be elected electronically.

Almost two million people made use of this option in Moscow alone.

For comparison: in the 2016 Duma election in Moscow, only 2.7 million people cast their votes.

However, the results for the capital were not initially published.

It was the first time that internet voting had been used on such a large scale.

The state had advertised them on a massive scale, in Moscow with a large lottery.

There were a million prizes - that's the equivalent of one prize for two voters - including apartments, cars and shopping vouchers.

Putin's spokesman Dmitry Peskov was one of the winners.

President Vladimir Putin, who claims to be self-isolating because of contact with Covid-infected people, was also shown for the first time when voting electronically.

Putin is anything but tech-savvy.

His wristwatch raised doubts about the authenticity of the picture - its date display showed the tenth instead of the seventeenth day of the month.

Putin "doesn't use the date display anyway, that's why the date is wrong," said his spokesman.

By bus and train from Donbass to vote

For the first time, the Duma election enabled the massive participation of hundreds of thousands of residents of the Ukrainian Donbass who have received or applied for Russian passports in recent years.

Hundreds of buses and trains brought them from the self-proclaimed separatist republics to Russian territory, to the neighboring Rostov region.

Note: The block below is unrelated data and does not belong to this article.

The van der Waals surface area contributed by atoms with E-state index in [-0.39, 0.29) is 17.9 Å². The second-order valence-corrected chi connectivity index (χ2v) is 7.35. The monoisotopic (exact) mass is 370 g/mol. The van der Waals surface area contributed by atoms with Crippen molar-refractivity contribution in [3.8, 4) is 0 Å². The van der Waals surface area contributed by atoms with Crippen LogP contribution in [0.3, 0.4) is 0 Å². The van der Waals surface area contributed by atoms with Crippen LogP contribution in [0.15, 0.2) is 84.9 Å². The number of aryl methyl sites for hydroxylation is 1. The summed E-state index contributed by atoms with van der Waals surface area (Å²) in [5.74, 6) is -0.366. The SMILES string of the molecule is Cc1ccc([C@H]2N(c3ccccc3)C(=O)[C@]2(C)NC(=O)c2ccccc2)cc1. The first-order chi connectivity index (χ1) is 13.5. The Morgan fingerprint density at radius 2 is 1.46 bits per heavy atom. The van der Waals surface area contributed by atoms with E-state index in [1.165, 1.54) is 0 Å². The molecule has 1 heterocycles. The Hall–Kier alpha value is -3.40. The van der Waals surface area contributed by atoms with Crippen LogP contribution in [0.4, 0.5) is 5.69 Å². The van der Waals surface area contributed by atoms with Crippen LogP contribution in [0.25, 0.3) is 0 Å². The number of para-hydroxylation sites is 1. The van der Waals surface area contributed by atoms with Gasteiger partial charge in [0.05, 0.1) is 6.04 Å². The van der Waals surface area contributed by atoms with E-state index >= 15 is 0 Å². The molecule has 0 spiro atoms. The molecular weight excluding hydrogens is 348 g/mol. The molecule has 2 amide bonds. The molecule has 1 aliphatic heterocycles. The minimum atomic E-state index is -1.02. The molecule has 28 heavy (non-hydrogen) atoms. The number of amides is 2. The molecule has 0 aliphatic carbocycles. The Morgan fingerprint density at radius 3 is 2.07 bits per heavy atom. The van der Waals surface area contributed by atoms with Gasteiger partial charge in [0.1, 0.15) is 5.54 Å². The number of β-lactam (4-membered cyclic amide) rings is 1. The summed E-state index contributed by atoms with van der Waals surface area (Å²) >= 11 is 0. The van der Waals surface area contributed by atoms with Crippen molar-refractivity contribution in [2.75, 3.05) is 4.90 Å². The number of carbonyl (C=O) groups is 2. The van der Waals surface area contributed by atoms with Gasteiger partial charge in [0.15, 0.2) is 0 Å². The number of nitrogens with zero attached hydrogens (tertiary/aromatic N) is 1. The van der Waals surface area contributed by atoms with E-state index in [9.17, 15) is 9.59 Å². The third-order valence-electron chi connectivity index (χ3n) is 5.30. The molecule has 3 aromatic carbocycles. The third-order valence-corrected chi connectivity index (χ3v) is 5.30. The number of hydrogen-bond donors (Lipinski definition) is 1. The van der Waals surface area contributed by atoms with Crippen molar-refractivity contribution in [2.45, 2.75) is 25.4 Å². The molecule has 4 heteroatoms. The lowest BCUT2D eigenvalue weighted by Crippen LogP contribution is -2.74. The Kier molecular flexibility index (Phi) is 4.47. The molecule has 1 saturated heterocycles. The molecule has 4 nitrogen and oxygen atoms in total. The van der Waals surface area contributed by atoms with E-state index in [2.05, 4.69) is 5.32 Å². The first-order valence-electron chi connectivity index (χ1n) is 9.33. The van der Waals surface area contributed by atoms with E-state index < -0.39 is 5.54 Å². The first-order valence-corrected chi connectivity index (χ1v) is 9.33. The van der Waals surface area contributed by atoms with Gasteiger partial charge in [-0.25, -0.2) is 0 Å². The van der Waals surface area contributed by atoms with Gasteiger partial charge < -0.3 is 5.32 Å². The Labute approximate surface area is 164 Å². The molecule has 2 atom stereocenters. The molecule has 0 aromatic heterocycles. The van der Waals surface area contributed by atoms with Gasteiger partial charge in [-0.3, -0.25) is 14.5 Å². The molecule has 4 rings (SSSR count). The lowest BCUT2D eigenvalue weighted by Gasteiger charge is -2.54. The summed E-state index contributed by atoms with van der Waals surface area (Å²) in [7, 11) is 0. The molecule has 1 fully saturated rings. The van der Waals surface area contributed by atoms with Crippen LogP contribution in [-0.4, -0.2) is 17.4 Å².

Some of them received their new Russian passports right next to the polling station.

Others voted electronically.

Repression against opposition

The Central Election Commission declared the many fraud allegations as "fabricated" on their part. As evidence, she showed alleged police recordings of a replica polling station in which "Navalny supporters" staged violations of the right to vote. The authenticity of the video can be doubted after research by the BBC, which partially identified the filmed people as actors.

Many opposition candidates were not even allowed to vote, and the opposition politician Navalny's “Smart Voting” protest election campaign on the Internet was massively hindered. The technology companies Apple and Google had deleted the associated app from their app stores for Russian users. The Russian authorities had previously put the companies under great pressure and threatened their staff in Russia with criminal proceedings. With the “Clever Vote” campaign, Navalny's supporters had given instructions on tactical voting in direct electoral districts: They had called for the strongest candidate from their point of view for the representative of the Kremlin party United Russia to vote.

The ruling party was all the more anxious to present its victory as real.

Shortly before 11 p.m. local time, United Russia officials appeared in front of the cameras in Moscow on Sunday evening.

They were celebrated by dozens of young people who waved the national flags and shouted "Russia, Russia" and "Putin, Putin".

"Honest victory - we stand together" was written on the illuminated wall behind General Secretary Andrei Turtschak as he congratulated the crowd on their "clean and honest victory".

The party chairman Dmitry Medvedev was absent, he was said to have a strong cough.

Medvedev did not appear in the election campaign because of his lack of popularity.

Collaboration: Alexander Chernyshev

Source: spiegel

All news articles on 2021-09-19